Desalinated Water – the majority of desalinated water is produced by the Adelaide desalination plant which has a capacity of 100 GL. A further 0.4 GL was produced by plants servicing regional communities.

Water supply and use in South Australia (ABS Water Accounts 2021–22)

Self-extracted – Water that is extracted directly from the environment. Possible sources include surface water (e.g. rivers and lakes), groundwater and desalinated sea water.

Distributed – water supplied by SA Water, irrigation trusts and local councils. 

Reused – Wastewater (including sewage) that is collected, on-supplied and used again by other businesses/households. It may have been treated to some extent. Reuse water is also known as recycled water or effluent re-use.

Returned flows – the return of water by the water supply, sewerage and drainage services industry (the majority of which was treated wastewater) to the environment with much of it being discharged out to sea. 

Distribution of water in South Australia is driven by demand from the agricultural, forestry and fishing industries followed by households. Between 2020–21 and 2021–22, distributed water use decreased by 15% for agriculture, forestry and fishing (compared with an increase of 8% nationally). Distributed water to households increased by 4% between 2019-20 and 2020-21 and has remained stable since then whereas, nationally, it decreased by 2% (ABS Water Accounts 2021–22).

Distributed water use by selected industries and households (ABS Water Accounts 2021–22)

Note: Data was not available for publication for manufacturing (a) and for other industries (b) in 2020–21 and 2021–22 and not available for mining (c) in 2021–22. Other industries (d) does not include electricity or gas supply or water supply, sewerage and drainage service industries.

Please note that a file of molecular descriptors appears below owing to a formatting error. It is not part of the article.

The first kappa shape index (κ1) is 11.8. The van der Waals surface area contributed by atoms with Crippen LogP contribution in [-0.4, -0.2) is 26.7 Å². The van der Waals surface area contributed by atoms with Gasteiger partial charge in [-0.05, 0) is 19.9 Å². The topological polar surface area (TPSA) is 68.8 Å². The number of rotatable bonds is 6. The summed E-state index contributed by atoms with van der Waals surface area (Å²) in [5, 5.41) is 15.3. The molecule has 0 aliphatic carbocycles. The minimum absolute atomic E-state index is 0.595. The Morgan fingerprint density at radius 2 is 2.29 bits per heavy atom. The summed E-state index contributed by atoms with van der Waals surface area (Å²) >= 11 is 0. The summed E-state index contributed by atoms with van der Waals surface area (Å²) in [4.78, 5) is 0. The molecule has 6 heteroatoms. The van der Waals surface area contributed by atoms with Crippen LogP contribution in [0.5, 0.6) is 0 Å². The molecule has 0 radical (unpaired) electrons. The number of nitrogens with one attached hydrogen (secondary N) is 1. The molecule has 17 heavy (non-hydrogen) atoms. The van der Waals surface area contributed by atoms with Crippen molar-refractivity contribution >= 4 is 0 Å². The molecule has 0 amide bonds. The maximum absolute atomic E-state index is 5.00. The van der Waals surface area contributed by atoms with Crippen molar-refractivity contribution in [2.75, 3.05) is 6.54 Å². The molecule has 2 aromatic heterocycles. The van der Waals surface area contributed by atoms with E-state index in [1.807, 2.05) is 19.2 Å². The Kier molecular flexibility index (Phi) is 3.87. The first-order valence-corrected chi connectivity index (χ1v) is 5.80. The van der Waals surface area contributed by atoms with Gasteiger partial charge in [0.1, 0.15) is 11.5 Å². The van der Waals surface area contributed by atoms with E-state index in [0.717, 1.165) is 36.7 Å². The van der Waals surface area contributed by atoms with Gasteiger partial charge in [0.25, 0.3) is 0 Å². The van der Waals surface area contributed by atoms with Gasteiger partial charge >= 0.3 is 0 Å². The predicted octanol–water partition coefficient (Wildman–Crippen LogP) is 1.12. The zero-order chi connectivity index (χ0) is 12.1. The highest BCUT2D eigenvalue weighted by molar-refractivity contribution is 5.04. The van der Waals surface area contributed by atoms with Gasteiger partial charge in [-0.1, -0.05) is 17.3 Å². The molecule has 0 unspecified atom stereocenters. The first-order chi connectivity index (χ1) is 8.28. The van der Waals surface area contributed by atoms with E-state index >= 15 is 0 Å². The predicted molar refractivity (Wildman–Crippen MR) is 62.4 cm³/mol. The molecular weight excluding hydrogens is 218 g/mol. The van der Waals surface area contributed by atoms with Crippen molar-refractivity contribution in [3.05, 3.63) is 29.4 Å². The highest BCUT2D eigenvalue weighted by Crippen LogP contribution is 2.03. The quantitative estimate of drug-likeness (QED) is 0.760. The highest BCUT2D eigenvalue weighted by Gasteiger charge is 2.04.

Protecting our Water Supply

This section provides examples of pressures that are, or may be, impacting our water resources, how we are responding to address these issues and what opportunities there are for environmental improvement. It should be noted that many of the pressures, impacts and responses are interlinked.


  • An expanding population that will increase demand on water supplies required for irrigation (including maintaining green space, livestock, crops, orchards and vines) and potable use. This demand is likely to increase further with climate change, with increasing temperatures and evaporation, and declining rainfall.
  • Urban sprawl and infill increasing the area of impermeable surfaces, therefore affecting the penetration of water into soils and groundwater supply.
  • An ageing drainage and sewer network that is built for a lower population density.
  • Lack of infrastructure, planning and services to deliver a reliable and safe water supply to some regional and remote communities.